The VEGAS edit applications may be purchased in a number of versions and bundles, depending on your need and budget. Magix sent me VEGAS POST for this review, which bundles the latest VEGAS Pro 17 editing application with VEGAS Effects and VEGAS Image. The latter two apps were developed in conjunction with FX Home. VEGAS Effects shares technology with HitFilm Pro, while VEGAS Image shares a foundation with Imerge Pro. As a bundle, it’s similar to Adobe Premiere Pro grouped with After Effects and Photoshop.

VEGAS POST is available as a perpetual license or through subscription. Magix also offers other apps and add-ons, which are included with some of the other bundles or can be separately purchased. These include VEGAS DVD Architect, as well as plug-ins from Boris FX, and New Blue. Since I mainly work on Macs, Puget Systems loaned me one of their custom PCs for this review. More about Puget at the end.

First impressions

Technically this isn’t a first impression, because I’ve reviewed VEGAS a number of times in the past and my son had used VEGAS extensively for music recording and mixing years ago. But this is my first chance to look over the updated VEGAS Pro 17. To start with, this is an easy-to-use editing application that’s optimized for a Windows 10 workstation. It’s a 64-bit application that thoroughly takes advantage of the Windows media framework. If you are using NVIDIA or AMD graphics cards, then you also get the benefit of GPU acceleration for effects and some codecs, as well as for speeding up rendering.

If you’ve never worked with VEGAS and are used to NLEs like Avid Media Composer or Adobe Premiere Pro, then it will take a while to get comfortable with the user interface and workflow of VEGAS. In a very broad sense, the general editing concepts are much like Apple’s approach to iMovie and Final Cut Pro X, although VEGAS was there long before Apple developed their own take on things. VEGAS Pro 17 sports a modernized UI with a darker appearance and tabbed panels. The interface can be customized by undocking the tabs and moving panels. In addition to a fresher look, there are plenty of contextual “hamburger” menus throughout parts of the interface. I wish they had gone farther with this new interface design, but then I know how hard it is to change interfaces when you have a loyal fan base.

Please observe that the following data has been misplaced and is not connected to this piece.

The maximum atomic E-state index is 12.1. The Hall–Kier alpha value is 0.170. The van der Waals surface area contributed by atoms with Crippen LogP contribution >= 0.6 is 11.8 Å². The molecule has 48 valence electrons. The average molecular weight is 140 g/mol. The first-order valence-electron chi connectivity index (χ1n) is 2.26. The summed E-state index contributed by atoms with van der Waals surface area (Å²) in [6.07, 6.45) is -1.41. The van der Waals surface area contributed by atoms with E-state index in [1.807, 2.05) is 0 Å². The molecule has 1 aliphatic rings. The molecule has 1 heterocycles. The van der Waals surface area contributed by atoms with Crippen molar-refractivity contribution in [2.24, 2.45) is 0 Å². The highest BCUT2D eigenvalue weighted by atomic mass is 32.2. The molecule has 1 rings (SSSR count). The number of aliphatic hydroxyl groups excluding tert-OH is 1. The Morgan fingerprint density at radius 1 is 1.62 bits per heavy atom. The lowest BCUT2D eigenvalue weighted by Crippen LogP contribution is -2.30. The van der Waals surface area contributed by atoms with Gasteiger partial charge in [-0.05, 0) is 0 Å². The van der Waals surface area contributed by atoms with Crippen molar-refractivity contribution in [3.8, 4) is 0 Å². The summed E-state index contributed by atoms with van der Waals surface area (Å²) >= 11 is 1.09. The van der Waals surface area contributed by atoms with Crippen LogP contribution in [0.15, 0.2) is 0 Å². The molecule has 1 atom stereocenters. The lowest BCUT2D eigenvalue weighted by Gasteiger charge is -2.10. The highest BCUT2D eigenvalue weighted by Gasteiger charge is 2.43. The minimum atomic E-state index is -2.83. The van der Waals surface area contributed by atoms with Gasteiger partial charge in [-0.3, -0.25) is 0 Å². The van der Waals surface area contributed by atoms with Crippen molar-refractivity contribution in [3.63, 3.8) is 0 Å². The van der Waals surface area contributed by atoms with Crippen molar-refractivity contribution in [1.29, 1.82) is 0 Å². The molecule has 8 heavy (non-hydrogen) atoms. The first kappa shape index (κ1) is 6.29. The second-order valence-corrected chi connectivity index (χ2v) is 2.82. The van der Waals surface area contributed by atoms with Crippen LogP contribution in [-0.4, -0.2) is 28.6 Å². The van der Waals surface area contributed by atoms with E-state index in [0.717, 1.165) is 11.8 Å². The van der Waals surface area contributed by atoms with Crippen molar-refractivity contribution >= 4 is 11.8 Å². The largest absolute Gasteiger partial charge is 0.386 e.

VEGAS claims to be faster than any other NLE. I would take that claim with a grain of salt, although it is fast and the interface is very responsive. It handles media well and thanks to the tight Windows integration, nearly any media file can be previewed from any location on your system and edited directly to the timeline. That’s without first importing these files into your project. Clips are treated as combined audio/video clips until you trim or ungroup them. VEGAS uses a very fluid form of hover scrubbing to skim through clips.

The editing workflow is more like working with an audio application than most video editing tools. So it’s oriented around a click-and-drag approach with direct timeline interaction. For example, you can trim clips while maintaining playback. If you drag a clip past the edge of another on the timeline, it will automatically create an audio and video crossfade in the overlap region between those two clips. This can be controlled by a preference setting. All timeline clips include audio and video fade handles. If you double-click a source clip in your project panel, it will automatically edit to the place in the timeline where your cursor is parked. Once you get used to the VEGAS way of editing, you can work quite quickly.

What’s new in VEGAS Pro 17